Due to flooding the graves of a King Lynn cemetery are being exhumed and moved. What the diggers did not expect to find was the bones of a black man lying on top of a coffin buried nearly thirty years before. Forensic evidence suggests that he was thrown in the grave the night Nora Tilden was buried, killed by a blow to the back of the head. DI Peter Shaw and DS George Valentine are assigned to the case, which they know will difficult to solve given the intervening years. What they are hoping is that by asking awkward questions they might dislodge the truth. What they discover is a family with secrets that want to keep them hidden. At the same time they are trying to solve another cold case – one that involves Shaw’s father and Valentine. Thirteen years previously DCI Shaw and Valentine were demoted for supposedly planting evidence. Shaw is determined to clear his father’s name and to put the guilty party behind bars, even if it means potentially jeopardizing his own career.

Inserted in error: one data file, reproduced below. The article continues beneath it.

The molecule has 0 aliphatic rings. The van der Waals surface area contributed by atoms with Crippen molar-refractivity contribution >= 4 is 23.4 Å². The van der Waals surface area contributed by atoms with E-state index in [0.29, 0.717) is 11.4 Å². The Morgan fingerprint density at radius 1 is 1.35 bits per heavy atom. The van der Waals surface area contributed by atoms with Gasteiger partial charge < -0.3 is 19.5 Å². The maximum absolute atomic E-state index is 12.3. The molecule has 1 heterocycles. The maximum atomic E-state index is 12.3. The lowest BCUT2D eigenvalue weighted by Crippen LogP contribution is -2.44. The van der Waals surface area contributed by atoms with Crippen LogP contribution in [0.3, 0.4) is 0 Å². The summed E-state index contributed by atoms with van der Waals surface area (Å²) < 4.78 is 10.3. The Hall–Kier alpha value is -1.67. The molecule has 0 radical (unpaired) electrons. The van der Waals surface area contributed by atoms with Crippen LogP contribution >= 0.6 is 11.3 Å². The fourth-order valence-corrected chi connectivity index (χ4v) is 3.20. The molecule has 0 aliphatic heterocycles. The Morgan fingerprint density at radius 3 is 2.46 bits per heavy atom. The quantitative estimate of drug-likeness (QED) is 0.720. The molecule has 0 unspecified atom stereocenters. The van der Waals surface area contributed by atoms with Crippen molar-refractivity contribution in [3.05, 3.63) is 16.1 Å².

Death Toll is a solid police procedural. Kelly skillfully weaves the two cases around and through each other as Shaw and Valentine struggle to keep on top of both cases. The plotting is carefully constructed and paced. The characterization is nicely realized, and although I didn’t really take to either Shaw or Valentine that didn’t seem to matter. There is a very strong sense of place, Kelly dropping the reader into the landscape of Kings Lynn and the Norfolk coast. The prose is quite workmanlike, but has flourishes of nice, colourful imagery. My main critique is that sometimes the storytelling is over-elaborated, with passages that added little to the story, and the text would, I feel, have benefitted from some trimming to increase the pace and tension. Overall, a well constructed police procedural.